Orual discovers the error of her ways only days before she finally dies, in the form of a vision. In the vision, she is put on trial before the gods. She realizes that her grudge, which embittered her throughout her long life, was childish and sullen. To find beauty, she must look beyond the face. Beyond the hair, skin, lashes—beyond the physical. Mortals will only accept one with a truly beautiful face; the gods will accept one with a beautifully true soul.

Till We Have Faces is a singular novel. C. S. Lewis’s signature honesty and thoughtfulness make it heartbreaking and thought-provoking: a testimony of the difference between outward appearance and inward beauty.

High-school historical fantasy, ages 14+

You can buy this book here.

Observations on Staring: A Review of Wonder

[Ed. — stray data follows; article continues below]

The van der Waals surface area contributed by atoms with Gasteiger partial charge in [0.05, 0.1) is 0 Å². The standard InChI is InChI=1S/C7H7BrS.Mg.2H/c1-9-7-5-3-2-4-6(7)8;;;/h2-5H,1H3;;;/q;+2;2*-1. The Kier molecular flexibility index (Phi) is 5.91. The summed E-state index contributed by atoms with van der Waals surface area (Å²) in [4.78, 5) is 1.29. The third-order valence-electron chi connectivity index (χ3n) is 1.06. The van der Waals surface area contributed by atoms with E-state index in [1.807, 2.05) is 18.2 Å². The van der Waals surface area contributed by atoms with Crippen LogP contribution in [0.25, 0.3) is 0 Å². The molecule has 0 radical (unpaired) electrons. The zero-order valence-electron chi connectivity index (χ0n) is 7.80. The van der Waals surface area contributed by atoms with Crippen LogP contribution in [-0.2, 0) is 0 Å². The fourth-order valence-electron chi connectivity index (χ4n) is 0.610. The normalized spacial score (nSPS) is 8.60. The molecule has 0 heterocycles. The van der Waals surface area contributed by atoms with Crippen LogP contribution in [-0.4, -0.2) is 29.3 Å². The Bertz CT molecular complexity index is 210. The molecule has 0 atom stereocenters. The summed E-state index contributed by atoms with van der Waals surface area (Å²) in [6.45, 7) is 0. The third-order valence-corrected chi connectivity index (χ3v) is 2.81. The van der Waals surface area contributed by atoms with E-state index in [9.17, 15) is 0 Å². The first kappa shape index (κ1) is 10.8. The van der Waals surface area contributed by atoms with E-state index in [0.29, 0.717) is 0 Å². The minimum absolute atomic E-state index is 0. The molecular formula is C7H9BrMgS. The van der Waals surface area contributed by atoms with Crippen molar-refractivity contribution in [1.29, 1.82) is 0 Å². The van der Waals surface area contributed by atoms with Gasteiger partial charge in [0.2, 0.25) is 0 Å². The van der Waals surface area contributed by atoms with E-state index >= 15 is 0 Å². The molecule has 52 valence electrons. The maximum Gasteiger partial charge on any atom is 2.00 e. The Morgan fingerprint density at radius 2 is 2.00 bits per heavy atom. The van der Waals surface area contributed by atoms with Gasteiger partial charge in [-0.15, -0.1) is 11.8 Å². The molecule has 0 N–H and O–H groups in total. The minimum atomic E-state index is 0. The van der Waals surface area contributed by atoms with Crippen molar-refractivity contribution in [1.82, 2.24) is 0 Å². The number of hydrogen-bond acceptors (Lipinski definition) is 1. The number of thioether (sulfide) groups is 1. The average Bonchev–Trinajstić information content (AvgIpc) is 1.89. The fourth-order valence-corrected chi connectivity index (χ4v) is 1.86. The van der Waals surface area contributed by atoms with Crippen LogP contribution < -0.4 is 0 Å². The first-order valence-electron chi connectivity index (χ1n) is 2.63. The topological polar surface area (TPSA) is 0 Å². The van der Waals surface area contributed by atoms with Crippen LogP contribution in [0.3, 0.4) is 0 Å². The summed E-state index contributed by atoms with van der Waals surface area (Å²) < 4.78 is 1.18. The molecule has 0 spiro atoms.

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When I was about five years old, my family and I went to a museum in Paris. On the steps outside the museum, I painted my face green with face-paint and pretended to be a T-Rex. It was incredibly entertaining to pretend to be a dinosaur . . . until we had to go home. To do this, we took the subway. I remember sitting in my seat miserably, my face painted green and the people across the row staring at me. They probably thought I was adorable, but I didn’t see it that way. I almost started crying because I wanted that paint off my face so much.

Wonder, by R. J. Palacio, is the story of August Pullman. August is a homeschooled eleven-year-old. He eats ice cream, he rides his bike, and he plays video games. But August is not ordinary: he has a massive birth defect that makes his face horribly disfigured. All his life he’s faced involuntary winces, outright stares, suppressed yelps, second glances. Now he’s up against something more difficult than ever: school.